A name change, some more offerings, even an upcoming memo to advisers: these are just a few modifications Betterment is making to expand its platform and address concerns from its decision in June to temporarily suspended trading the morning after the Brexit vote.

Betterment Institutional is now Betterment for Advisors, says Tom Kimberly, the platform's general manager. "It states our mission and what we're about more clearly," Kimberly says. "We think it sends a clear signal to the market about who we work with."

As part of its rebranding, Betterment for Advisors will also expand its offerings, adding strategies from Vanguard and Goldman Sachs to the platform, in addition to Betterment's own portfolio.

Kimberly says the expansion is aimed at creating a "curated suite of different strategies," in recognition of adviser desires for flexibility and greater customization of client portfolios. They will be ETF-based strategies meant to incorporate client demands such as impact investing and could see offerings from up to 10 other providers.

"We work with partners who we feel have a good alignment with Betterment as a platform," Kimberly says, adding that Betterment is not currently working with a partner providing actively managed strategies, "but it's certainly a possibility."

The flat 25 basis points platform management fee on assets remains unchanged.

Kimberly adds that Betterment has been engaged in an ongoing internal discussion about its controversial trading suspension, and has sought the input of advisers. The firm is putting final touches on a memo about its trading policies, he says.

"This is something we gave a lot of thought to," he says. "We spoke to a lot of advisers, some of whom were perfectly happy with the decision, some who provided important constructive feedback."

Kimberly deferred comment as to whether advisers will be able to opt out of a trading suspension on the platform if they wanted to take action during a market event, stating it is a question that will be answered in the memo. He did not give a date for the memo's release.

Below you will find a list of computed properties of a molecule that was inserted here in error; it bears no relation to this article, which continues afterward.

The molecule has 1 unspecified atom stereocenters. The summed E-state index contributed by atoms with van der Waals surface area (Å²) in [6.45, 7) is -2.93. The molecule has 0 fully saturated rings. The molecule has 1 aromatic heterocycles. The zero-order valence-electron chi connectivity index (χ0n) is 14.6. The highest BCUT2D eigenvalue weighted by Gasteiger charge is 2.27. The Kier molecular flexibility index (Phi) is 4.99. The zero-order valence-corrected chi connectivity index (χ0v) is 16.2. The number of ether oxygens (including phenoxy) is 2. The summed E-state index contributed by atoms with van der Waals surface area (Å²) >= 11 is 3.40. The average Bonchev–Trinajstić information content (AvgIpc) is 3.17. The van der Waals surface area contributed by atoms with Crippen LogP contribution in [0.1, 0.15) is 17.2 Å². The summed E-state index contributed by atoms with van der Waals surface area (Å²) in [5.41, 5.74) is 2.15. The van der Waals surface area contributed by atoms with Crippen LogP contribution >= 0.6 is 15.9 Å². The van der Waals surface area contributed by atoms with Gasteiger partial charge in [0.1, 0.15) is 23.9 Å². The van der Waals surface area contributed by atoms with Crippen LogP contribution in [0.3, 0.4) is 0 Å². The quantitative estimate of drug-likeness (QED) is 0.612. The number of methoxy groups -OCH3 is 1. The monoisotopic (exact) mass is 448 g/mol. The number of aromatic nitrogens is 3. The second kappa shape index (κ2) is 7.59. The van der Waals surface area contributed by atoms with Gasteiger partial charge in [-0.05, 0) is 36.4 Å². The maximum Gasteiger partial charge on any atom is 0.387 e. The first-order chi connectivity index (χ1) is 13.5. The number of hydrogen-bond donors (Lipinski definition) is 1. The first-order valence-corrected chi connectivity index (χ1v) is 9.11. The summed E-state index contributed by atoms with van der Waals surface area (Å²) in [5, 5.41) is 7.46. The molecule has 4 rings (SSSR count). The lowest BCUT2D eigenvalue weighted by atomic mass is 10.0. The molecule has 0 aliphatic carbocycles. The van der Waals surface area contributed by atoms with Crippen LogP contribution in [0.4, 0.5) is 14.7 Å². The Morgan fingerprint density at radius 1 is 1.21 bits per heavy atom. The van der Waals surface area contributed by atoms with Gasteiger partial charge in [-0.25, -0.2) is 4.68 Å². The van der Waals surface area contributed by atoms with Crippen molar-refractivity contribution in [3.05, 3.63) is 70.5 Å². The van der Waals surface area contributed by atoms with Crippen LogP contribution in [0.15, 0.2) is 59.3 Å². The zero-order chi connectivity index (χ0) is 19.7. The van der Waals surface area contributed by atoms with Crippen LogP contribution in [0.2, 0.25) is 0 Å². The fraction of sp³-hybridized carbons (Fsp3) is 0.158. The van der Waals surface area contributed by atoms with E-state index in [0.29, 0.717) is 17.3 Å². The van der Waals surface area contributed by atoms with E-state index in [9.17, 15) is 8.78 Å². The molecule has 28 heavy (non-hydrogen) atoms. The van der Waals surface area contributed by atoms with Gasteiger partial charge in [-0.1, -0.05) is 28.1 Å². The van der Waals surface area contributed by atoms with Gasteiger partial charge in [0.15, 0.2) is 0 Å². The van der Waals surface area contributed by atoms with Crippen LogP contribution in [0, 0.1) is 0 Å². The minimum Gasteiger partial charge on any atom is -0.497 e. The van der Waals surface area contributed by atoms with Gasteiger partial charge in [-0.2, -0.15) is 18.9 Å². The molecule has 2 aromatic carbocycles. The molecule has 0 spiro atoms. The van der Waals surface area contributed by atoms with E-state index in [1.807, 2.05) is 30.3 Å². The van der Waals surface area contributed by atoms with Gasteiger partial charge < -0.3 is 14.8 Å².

"It's all about setting the right expectations, being transparent and upfront," Kimberly says, noting that the platform did not lose any advisers in the wake of the suspension. "[Advisers] are fiduciaries to their clients, and it's important … to give them the information they need to be able to do that."

Currently Betterment's RIA platform serves over 350 advisers, the firm says. It does not break down assets managed by its different branches, but firm spokeswoman Arielle Sobel says the robo adviser's total AUM now stands at $5.8 billion.

The platform's rebranding effort is a good move, analysts say.

“Betterment for Advisors is a much more effective name for the firm’s adviser-focused wealth management platform than Betterment Institutional, especially given the Betterment for Business brand focused on the defined contribution market," says James McGovern, vice president of consulting services at Corporate Insight.

"This rebranding provides Betterment with a good opportunity to show they’ve learned from their Brexit-related blowback. The fact that they will now provide access to outside portfolios from firms like Vanguard and Goldman Sachs is an interesting pivot.”

It's important for digital platforms serving advisers to redirect and expand as the competition has increased, says Alois Pirker, research director for Aite Group's Wealth Management practice.

"Opening up of the platform is very necessary to be successful in the adviser space," Pirker says. "Advisers will want to customize the offering and have flexibility, that's one of the big strengths that FutureAdvisor has."

Betterment has stated its decision to delay trading after the Brexit vote was done "with the best interest of our clients at the forefront." (Bloomberg News)
Betterment has stated its decision to delay trading after the Brexit vote was done "with the best interest of our clients at the forefront." (Bloomberg News)

BlackRock's FutureAdvisor robo platform has snagged four large institutional clients, the latest being U.S. Bank, since it acquired the startup last August.

Betterment's rebranding and expansion of the platform shows how it has learned from its early partnership with Fidelity, Pirker says.

"The big question now is, how they get scale in the RIA space," he says. "Distribution into the RIA market never easy, often it's one firm at a time, and even then it's only a fraction of the assets at each firm. The sales model has to be scalable. We'll see if they can pull it off."

Additional customization for advisers is a step in the right direction, adds Bill Winterberg, founder and president of FPPad.com. "It does allow the adviser to offer at least something less cookie-cutter."

Winterberg noted the platform's expansion is interesting, as it becomes "more like an SMA or a TAMP," he says, but wonders if the adviser offering "will do fee parity with retail," as an investor with over $100,000 in assets can be invested in Betterment's portfolios for 15 basis points.

"If I'm an adviser, I would tell my client starting with over $100,000 to close their account and go to retail, they'll get the same Betterment for 10 points less," he says.